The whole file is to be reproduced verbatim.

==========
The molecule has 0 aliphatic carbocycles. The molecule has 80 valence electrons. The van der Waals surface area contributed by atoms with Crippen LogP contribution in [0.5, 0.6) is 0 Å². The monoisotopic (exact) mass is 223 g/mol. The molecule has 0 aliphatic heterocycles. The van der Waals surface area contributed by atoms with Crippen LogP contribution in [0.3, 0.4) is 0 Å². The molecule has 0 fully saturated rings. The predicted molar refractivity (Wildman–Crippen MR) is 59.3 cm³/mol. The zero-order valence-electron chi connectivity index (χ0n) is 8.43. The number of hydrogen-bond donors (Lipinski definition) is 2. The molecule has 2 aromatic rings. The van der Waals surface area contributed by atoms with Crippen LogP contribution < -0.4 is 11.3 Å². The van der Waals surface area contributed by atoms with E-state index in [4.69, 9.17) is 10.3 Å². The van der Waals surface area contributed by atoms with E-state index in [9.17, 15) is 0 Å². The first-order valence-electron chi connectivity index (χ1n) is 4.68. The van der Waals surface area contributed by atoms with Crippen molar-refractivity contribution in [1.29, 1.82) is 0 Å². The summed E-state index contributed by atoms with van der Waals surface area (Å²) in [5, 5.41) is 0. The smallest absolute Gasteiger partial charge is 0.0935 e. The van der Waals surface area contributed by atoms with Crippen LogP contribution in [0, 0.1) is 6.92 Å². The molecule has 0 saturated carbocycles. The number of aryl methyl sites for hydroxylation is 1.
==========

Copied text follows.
The molecule has 0 aliphatic carbocycles. The molecule has 80 valence electrons. The van der Waals surface area contributed by atoms with Crippen LogP contribution in [0.5, 0.6) is 0 Å². The monoisotopic (exact) mass is 223 g/mol. The molecule has 0 aliphatic heterocycles. The van der Waals surface area contributed by atoms with Crippen LogP contribution in [0.3, 0.4) is 0 Å². The molecule has 0 fully saturated rings. The predicted molar refractivity (Wildman–Crippen MR) is 59.3 cm³/mol. The zero-order valence-electron chi connectivity index (χ0n) is 8.43. The number of hydrogen-bond donors (Lipinski definition) is 2. The molecule has 2 aromatic rings. The van der Waals surface area contributed by atoms with Crippen LogP contribution < -0.4 is 11.3 Å². The van der Waals surface area contributed by atoms with E-state index in [4.69, 9.17) is 10.3 Å². The van der Waals surface area contributed by atoms with E-state index in [9.17, 15) is 0 Å². The first-order valence-electron chi connectivity index (χ1n) is 4.68. The van der Waals surface area contributed by atoms with Crippen molar-refractivity contribution in [1.29, 1.82) is 0 Å². The summed E-state index contributed by atoms with van der Waals surface area (Å²) in [5, 5.41) is 0. The smallest absolute Gasteiger partial charge is 0.0935 e. The van der Waals surface area contributed by atoms with Crippen LogP contribution in [0, 0.1) is 6.92 Å². The molecule has 0 saturated carbocycles. The number of aryl methyl sites for hydroxylation is 1.